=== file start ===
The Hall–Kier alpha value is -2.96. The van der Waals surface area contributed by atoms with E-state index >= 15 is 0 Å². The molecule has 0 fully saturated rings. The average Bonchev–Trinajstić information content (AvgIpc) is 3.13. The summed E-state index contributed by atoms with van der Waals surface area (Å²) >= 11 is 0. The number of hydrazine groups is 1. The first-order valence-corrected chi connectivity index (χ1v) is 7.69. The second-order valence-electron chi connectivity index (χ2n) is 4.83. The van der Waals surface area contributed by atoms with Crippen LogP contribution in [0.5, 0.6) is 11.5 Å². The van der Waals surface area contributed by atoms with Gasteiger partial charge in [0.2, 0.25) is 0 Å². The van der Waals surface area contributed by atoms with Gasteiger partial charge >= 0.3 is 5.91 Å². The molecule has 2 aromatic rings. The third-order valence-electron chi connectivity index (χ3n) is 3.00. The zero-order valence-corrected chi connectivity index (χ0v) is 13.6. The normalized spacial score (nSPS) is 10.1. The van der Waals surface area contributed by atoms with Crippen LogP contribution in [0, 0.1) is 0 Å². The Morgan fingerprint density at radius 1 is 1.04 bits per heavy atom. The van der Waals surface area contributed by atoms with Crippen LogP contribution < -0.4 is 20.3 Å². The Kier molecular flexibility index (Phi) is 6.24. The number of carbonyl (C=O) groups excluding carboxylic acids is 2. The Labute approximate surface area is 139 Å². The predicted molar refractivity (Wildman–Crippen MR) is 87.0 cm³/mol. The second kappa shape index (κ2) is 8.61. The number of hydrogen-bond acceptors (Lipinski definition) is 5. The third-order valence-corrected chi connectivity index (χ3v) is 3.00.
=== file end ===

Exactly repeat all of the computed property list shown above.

The Hall–Kier alpha value is -2.96. The van der Waals surface area contributed by atoms with E-state index >= 15 is 0 Å². The molecule has 0 fully saturated rings. The average Bonchev–Trinajstić information content (AvgIpc) is 3.13. The summed E-state index contributed by atoms with van der Waals surface area (Å²) >= 11 is 0. The number of hydrazine groups is 1. The first-order valence-corrected chi connectivity index (χ1v) is 7.69. The second-order valence-electron chi connectivity index (χ2n) is 4.83. The van der Waals surface area contributed by atoms with Crippen LogP contribution in [0.5, 0.6) is 11.5 Å². The van der Waals surface area contributed by atoms with Gasteiger partial charge in [0.2, 0.25) is 0 Å². The van der Waals surface area contributed by atoms with Gasteiger partial charge >= 0.3 is 5.91 Å². The molecule has 2 aromatic rings. The third-order valence-electron chi connectivity index (χ3n) is 3.00. The zero-order valence-corrected chi connectivity index (χ0v) is 13.6. The normalized spacial score (nSPS) is 10.1. The van der Waals surface area contributed by atoms with Crippen LogP contribution in [0, 0.1) is 0 Å². The Morgan fingerprint density at radius 1 is 1.04 bits per heavy atom. The van der Waals surface area contributed by atoms with Crippen LogP contribution < -0.4 is 20.3 Å². The Kier molecular flexibility index (Phi) is 6.24. The number of carbonyl (C=O) groups excluding carboxylic acids is 2. The Labute approximate surface area is 139 Å². The predicted molar refractivity (Wildman–Crippen MR) is 87.0 cm³/mol. The second kappa shape index (κ2) is 8.61. The number of hydrogen-bond acceptors (Lipinski definition) is 5. The third-order valence-corrected chi connectivity index (χ3v) is 3.00.